Functional isogenic modeling of BRCA1 alleles reveals distinct carrier phenotypes
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Rory L. Cochran1, Justin Cidado3, Minsoo Kim1, Daniel J. Zabransky1, Sarah Croessmann1, David Chu1, Hong Yuen Wong1, Julia A. Beaver1, Karen Cravero1, Bracha Erlanger1, Heather Parsons1, Christopher M. Heaphy1, Alan K. Meeker1, Josh Lauring1 and Ben Ho Park1,2
1 The Sidney Kimmel Comprehensive Cancer Center, The Johns Hopkins University School of Medicine, Baltimore, MD, USA
2 The Whiting School of Engineering, Department of Chemical and Biomolecular Engineering, The Johns Hopkins University, Baltimore, MD, USA
3 Oncology iMED, AstraZeneca, Waltham, MA, USA
Ben Ho Park, email:
Keywords: BRCA1, VUS, breast cancer, haploinsufficiency, centrosome amplification
Received: June 01, 2015 Accepted: June 01, 2015 Published: June 23, 2015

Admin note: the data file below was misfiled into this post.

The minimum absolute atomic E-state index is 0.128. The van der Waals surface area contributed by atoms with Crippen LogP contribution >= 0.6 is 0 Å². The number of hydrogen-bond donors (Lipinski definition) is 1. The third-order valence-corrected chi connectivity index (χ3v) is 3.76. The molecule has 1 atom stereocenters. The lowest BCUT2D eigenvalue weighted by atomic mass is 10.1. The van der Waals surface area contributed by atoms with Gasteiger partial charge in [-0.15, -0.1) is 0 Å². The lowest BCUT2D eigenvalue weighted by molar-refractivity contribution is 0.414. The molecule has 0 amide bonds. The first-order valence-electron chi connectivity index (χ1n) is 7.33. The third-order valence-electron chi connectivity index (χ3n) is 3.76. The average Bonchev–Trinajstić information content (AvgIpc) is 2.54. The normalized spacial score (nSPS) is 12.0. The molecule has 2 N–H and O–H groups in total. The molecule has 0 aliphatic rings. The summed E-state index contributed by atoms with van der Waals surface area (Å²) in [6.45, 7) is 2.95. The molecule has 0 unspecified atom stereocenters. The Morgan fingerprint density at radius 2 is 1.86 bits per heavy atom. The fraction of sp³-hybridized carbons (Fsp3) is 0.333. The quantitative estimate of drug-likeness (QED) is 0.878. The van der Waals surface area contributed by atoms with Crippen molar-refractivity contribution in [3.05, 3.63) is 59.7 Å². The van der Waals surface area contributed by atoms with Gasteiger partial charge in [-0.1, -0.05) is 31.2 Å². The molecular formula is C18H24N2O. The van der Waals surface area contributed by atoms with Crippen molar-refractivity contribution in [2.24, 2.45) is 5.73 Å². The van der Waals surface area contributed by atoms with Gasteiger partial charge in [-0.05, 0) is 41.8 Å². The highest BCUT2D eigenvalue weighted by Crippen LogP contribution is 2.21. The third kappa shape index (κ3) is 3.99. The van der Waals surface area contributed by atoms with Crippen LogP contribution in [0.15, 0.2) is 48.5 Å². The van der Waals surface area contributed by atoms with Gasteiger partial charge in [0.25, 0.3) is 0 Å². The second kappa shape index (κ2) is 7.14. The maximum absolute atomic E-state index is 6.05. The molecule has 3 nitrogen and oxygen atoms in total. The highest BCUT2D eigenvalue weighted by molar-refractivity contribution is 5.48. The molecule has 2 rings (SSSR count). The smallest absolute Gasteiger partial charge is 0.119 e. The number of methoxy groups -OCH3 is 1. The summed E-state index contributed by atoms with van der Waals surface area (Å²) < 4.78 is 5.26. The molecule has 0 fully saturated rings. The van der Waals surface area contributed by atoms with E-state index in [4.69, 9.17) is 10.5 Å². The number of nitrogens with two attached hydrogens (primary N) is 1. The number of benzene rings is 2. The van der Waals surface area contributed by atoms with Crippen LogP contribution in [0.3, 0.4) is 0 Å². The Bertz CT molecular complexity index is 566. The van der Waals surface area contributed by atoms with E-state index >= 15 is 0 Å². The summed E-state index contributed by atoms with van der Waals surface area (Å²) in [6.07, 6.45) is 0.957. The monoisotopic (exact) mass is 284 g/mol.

Clinical genetic testing of BRCA1 and BRCA2 is commonly performed to identify specific individuals at risk for breast and ovarian cancers who may benefit from prophylactic therapeutic interventions. Unfortunately, it is evident that deleterious BRCA1 alleles demonstrate variable penetrance and that many BRCA1 variants of unknown significance (VUS) exist. In order to further refine hereditary risks that may be associated with specific BRCA1 alleles, we performed gene targeting to establish an isogenic panel of immortalized human breast epithelial cells harboring eight clinically relevant BRCA1 alleles. Interestingly, BRCA1 mutations and VUS had distinct, quantifiable phenotypes relative to isogenic parental BRCA1 wild type cells and controls. Heterozygous cells with known deleterious BRCA1 mutations (185delAG, C61G and R71G) demonstrated consistent phenotypes in radiation sensitivity and genomic instability assays, but showed variability in other assays. Heterozygous BRCA1 VUS cells also demonstrated assay variability, with some VUS demonstrating phenotypes more consistent with deleterious alleles. Taken together, our data suggest that BRCA1 deleterious mutations and VUS can differ in their range of tested phenotypes, suggesting they might impart varying degrees of risk. These results demonstrate that functional isogenic modeling of BRCA1 alleles could aid in classifying BRCA1 mutations and VUS, and determining BRCA allele cancer risk.
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